Negative images with alcoholic beverage cues.  In this comparison, we examined how alcoholics compared with controls when viewing negative images in the presence of alcohol cues. In contrast to the large differences between alcoholics and controls when their brain responses to negative images with non-alcoholic beverage cues were compared, alcoholics and controls differed much less when the negative images were paired with alcohol cues. Alcoholics showed more activation only in the right MTG. Controls displayed higher activation than alcoholics in the left lingual gyrus and the fusiform gyrus.

Positive image with neutral beverage cue.  In this comparison, alcoholics showed less activation than controls in eight clusters, including the right MTG, right IFG, left insula and right hypothalamus. There were no areas where alcoholics had more activation than controls.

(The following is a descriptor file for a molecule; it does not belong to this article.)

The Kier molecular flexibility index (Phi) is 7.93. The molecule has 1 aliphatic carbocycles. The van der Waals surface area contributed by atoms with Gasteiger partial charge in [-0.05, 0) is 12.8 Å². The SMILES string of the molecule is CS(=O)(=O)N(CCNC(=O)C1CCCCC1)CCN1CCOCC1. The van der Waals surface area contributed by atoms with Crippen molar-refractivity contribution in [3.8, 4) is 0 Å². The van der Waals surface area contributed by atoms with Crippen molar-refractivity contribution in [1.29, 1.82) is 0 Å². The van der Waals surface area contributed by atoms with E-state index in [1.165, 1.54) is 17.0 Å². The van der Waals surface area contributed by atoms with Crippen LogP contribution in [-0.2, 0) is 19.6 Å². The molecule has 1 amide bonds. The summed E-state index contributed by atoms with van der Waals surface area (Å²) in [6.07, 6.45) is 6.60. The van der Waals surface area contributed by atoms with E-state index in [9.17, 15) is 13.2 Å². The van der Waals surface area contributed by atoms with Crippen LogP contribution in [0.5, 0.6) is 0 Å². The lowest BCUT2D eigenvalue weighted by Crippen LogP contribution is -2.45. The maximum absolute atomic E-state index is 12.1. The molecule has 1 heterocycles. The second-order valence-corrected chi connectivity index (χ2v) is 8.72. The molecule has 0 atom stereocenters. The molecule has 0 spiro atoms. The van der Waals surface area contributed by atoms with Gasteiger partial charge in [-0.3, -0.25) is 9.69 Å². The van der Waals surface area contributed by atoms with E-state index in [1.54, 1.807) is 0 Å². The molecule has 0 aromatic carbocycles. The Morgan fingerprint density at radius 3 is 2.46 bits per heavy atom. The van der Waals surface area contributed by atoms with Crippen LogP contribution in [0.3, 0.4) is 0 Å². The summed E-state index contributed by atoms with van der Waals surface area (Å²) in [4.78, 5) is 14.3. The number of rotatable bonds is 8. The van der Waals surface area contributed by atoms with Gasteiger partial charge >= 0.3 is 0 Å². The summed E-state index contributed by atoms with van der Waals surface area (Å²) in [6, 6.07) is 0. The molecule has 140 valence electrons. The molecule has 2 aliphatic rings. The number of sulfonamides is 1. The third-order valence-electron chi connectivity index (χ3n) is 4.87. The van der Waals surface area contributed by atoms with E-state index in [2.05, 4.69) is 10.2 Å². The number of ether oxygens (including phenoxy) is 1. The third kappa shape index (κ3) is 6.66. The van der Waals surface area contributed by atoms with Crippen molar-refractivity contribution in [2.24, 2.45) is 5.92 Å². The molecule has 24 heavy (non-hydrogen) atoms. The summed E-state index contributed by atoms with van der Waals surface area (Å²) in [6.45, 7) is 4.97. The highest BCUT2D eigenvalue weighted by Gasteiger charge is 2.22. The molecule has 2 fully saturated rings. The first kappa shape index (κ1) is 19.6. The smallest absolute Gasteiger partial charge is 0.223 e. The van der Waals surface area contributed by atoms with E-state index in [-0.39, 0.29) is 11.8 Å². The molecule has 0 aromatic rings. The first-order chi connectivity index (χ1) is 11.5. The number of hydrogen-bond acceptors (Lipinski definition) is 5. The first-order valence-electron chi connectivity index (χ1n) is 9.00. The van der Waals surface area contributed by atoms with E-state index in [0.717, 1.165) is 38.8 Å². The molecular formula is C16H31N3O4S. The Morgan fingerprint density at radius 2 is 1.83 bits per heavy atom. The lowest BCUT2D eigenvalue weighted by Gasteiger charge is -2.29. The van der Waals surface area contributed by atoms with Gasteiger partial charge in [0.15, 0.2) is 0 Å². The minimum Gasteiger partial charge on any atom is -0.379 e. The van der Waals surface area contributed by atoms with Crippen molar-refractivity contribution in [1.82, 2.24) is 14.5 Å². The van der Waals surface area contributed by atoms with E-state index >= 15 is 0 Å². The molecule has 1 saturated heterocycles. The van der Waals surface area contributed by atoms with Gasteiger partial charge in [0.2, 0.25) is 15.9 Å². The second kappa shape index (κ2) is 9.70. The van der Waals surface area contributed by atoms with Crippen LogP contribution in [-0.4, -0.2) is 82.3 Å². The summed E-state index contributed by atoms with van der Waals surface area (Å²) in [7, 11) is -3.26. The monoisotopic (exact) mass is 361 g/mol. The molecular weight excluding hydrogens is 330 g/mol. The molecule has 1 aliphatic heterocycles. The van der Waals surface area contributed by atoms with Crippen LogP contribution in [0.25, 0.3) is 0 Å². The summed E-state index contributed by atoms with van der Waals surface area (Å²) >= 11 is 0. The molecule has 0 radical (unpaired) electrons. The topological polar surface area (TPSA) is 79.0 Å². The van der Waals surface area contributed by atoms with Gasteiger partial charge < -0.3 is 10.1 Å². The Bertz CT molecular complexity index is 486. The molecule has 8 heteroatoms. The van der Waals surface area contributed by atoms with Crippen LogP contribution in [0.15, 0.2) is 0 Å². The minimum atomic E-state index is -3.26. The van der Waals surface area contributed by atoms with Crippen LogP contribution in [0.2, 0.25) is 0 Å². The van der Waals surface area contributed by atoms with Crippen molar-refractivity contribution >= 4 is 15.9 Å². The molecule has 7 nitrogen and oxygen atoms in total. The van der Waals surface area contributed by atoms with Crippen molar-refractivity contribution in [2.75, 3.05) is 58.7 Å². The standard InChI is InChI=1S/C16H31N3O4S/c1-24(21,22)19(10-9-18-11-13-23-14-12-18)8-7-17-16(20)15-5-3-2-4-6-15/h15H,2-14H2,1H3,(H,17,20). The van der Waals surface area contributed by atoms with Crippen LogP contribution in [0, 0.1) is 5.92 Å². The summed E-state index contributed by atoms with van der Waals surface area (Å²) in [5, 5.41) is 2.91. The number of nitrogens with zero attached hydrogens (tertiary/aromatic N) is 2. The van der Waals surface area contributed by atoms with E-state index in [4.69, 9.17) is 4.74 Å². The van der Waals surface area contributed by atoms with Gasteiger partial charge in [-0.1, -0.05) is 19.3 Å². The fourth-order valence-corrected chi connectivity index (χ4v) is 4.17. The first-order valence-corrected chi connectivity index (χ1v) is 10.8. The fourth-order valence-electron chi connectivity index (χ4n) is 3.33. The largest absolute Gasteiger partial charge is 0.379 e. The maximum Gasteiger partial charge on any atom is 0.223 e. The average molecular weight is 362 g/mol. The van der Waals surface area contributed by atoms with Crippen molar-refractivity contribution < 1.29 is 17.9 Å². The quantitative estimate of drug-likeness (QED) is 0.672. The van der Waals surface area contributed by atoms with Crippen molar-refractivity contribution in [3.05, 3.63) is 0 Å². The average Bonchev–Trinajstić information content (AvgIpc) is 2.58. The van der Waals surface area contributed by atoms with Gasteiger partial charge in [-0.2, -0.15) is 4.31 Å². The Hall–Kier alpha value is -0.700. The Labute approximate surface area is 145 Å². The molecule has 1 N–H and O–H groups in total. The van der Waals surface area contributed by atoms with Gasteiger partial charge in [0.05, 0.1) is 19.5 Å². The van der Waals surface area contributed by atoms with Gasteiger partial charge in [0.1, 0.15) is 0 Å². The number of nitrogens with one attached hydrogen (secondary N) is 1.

Positive image with alcoholic beverage cue.  When viewing positive images with alcohol cues, alcoholics showed less activation than controls in the right hippocampus. There were no areas where alcoholics had more activation than controls.

VOI analysis

In each analysis, we ran a repeated-measures MANOVA, using group (control or alcoholic) as a between-subject factor and condition (negative IAPS–alcohol beverage, negative IAPS–neutral beverage, positive IAPS–alcohol beverage and positive IAPS–neutral beverage) as the within-subjects factor.

Right amygdala

We found a significant group effect in the amygdala (F3,23 = 27.08, P < 0.0001). We did not find a significant within-subject effect of condition, indicating that the alcoholics showed an increased response in the amygdala relative to controls in each of the conditions.